I can’t find it now, but regular friends of the decanter may recall my posting some time back that I had long been curious about the fact that John Cleese’s Cheese Shop customer character from Monty Python had been skimming Rogue Herries by Hugh Walpole while seated in the public library in Thurmond Street before suddenly becoming peckish.  Esurient.  Y’e were ‘ungry-like!  To this end, I wrote that I was going to buy and read the book myself.

Well, my friends, I’m happy to report that although it lay around neglected for months after I ordered it from the devil’s website, I finally sat down and read this 700+ page opus this past week.

When the book was first published in the 1920’s, John Buchan called it “the finest English novel since Jude the Obscure“.  To me? It’s trash. Glorious, entertaining trash, but trash nonetheless.

Rogue Herries is the first of four novels chronicling the fortunes of the Herries family, stout English gentry from Cumberland, from the 18th through the 20th Centuries.  The “Rogue” involved is Francis, youngest son of his generation, and the book picks up his story in about 1730 when, disgusted with the imperfections of the world around him, he removes himself and his young family back to the ramshackle Herries manor house in the Lake District.  He’s called “Rogue” by the locals because he is willful to the point of violence, eccentric, and notorious for such things as humiliating his wife, selling his mistress at a fair, and harboring a suspected witch in his household.  The story covers the next thirty-odd years of his and his family’s life.

I call the book trash because the plot is complete soap-opera. (Without looking it up, I wonder if it has been dramatized? Should be if it hasn’t.)  Some of it, for instance Francis’s interactions with his boy-wonder son David, is quite moving at times.  On the other hand, most of the story about his relationship with his second wife, the Gypsy-girl Mirabell Starr, had me groaning and occasionally muttering “Oh, come on!”

Not that trash is a bad thing, mind you.  I’m reminded of the passage from Evelyn Waugh’s Unconditional Surrender in which the literary critic Edvard Spruce is discussing a new novel, The Death Wish, by a rising (but insane) WWII British Army officer:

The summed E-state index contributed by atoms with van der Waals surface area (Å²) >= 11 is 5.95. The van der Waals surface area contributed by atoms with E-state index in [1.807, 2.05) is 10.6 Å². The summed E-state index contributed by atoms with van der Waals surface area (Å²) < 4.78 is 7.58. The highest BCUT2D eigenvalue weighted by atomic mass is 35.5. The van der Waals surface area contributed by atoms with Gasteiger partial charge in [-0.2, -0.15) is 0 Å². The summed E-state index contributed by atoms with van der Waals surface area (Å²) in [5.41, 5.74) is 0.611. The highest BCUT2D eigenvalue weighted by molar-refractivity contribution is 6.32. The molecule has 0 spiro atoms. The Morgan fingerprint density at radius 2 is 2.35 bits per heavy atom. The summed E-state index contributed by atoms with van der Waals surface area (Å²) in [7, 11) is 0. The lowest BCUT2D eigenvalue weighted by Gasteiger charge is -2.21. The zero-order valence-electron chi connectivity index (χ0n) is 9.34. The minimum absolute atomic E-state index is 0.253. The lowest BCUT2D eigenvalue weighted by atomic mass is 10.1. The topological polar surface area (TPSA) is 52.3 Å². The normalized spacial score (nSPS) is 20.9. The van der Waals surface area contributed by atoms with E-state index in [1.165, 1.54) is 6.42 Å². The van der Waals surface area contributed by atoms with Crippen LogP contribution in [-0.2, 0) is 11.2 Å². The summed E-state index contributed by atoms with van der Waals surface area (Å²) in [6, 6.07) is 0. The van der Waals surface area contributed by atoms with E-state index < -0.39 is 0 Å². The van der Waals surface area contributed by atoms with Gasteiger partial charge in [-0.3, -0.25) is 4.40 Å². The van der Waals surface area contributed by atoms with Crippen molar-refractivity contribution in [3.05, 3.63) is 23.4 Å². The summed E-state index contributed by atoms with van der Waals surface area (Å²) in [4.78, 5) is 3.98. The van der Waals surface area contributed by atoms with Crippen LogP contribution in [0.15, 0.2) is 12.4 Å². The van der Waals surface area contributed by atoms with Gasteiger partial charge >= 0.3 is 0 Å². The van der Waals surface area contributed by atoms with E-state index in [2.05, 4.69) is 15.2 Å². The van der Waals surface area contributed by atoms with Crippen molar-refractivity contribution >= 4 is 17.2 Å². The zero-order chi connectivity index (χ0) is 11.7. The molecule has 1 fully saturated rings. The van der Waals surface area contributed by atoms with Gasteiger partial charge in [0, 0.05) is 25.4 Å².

“You’ve read The Death Wish?” Spruce asked.

“Bits.  It’s pure novelette.”

Novelette? It’s twice the length of Ulysses.  Not many publishers have enough paper to print it nowadays.  I read a lot of it last night.  I can’t sleep with those damned bombs.  Ludovic’s Death Wish has got something, you know.”

“Something very bad.”

“Oh, yes, bad; egregiously bad.  I shouldn’t be surprised to see it have a great success.”

“Hardly what we expected from the author of the aphorisms.”

“It is an interesting thing,” said Spruce, “but very few of the great masters of trash aimed low to start with.  Most of them wrote sonnet sequences in their youth.  Look at Hall Caine – the protégé of Rossetti – and the young Hugh Walpole emulating Henry James.  Dorothy Sayers wrote religious verse.  Practically no one ever sets out to write trash.  Those that do don’t get very far.”

(I hope that Miss Sayers hunted down Mr. Wu and clocked him one for that, by the bye.)

Anyhoo, there it is.

Two other things about the novel, both of which are plusses to Ol’ Robbo.

First, as I say, the story picks up about 1730, and while it’s largely at a distance, the history of the period does make occasional appearances.  There are mutterings here and there of Jacobite and Hanoverian politicks, and Francis in fact meets Bonnie Prince Cherlie in Carlisle during the ’45.  The troubles with the American Colonies also are mentioned.  And there are also hints of the changes beginning to sweep 18th Century Britain with the onset of the Industrial Revolution (which I strongly suspect will have a more prominent part in the next novel in the sequence).

Finally, Walpole’s descriptions of the English Lake District – its geography, its changing seasons, its people – is straight out of a Tourist Board’s dream:  One’s overwhelming feeling upon reading them is the desire to go see the place oneself.  Walpole doesn’t attempt to distort or camouflage anything, either. He’s no Thomas Hardy inventing a region of Wessex or E.F. Benson setting a Mapp & Lucia story in the town of Rye but calling it Tilling.  Instead, he lays out a precise geography – Keswick, Grange, Rosthwaite, Barrowdale, and the River Derwent.  If you dial up Gurgle-Maps, you can pinpoint exactly where each bit of his action takes place.  Ol’ Robbo used to own a book of Lake District photography.  Maddeningly, I can’t seem to find it anymore.  Too bad, because I’d bet a considerable sum that it covered many of the locations described by Walpole.

So overall, a satisfying exercise, I think, although I’m not sure I’ve gained any illumination as to why Cleese mentions it in the Python sketch, except maybe to emphasize the character’s eccentric half-intellectualism.  At some point, I probably will re-read it, too.  A quick glance at the devil’s website shows that the other three volumes of the Herries Chronicles are also available.  Put it this way: I’ll probably eventually buy them because I now know they exist and, frankly, I want to see what happens next, but I doubt I’ll read them (or this one again)  until I’m flopped on a beach somewhere or sitting on a porch in Maine overlooking Casco Bay.  This is pure vacation-reading, so it is.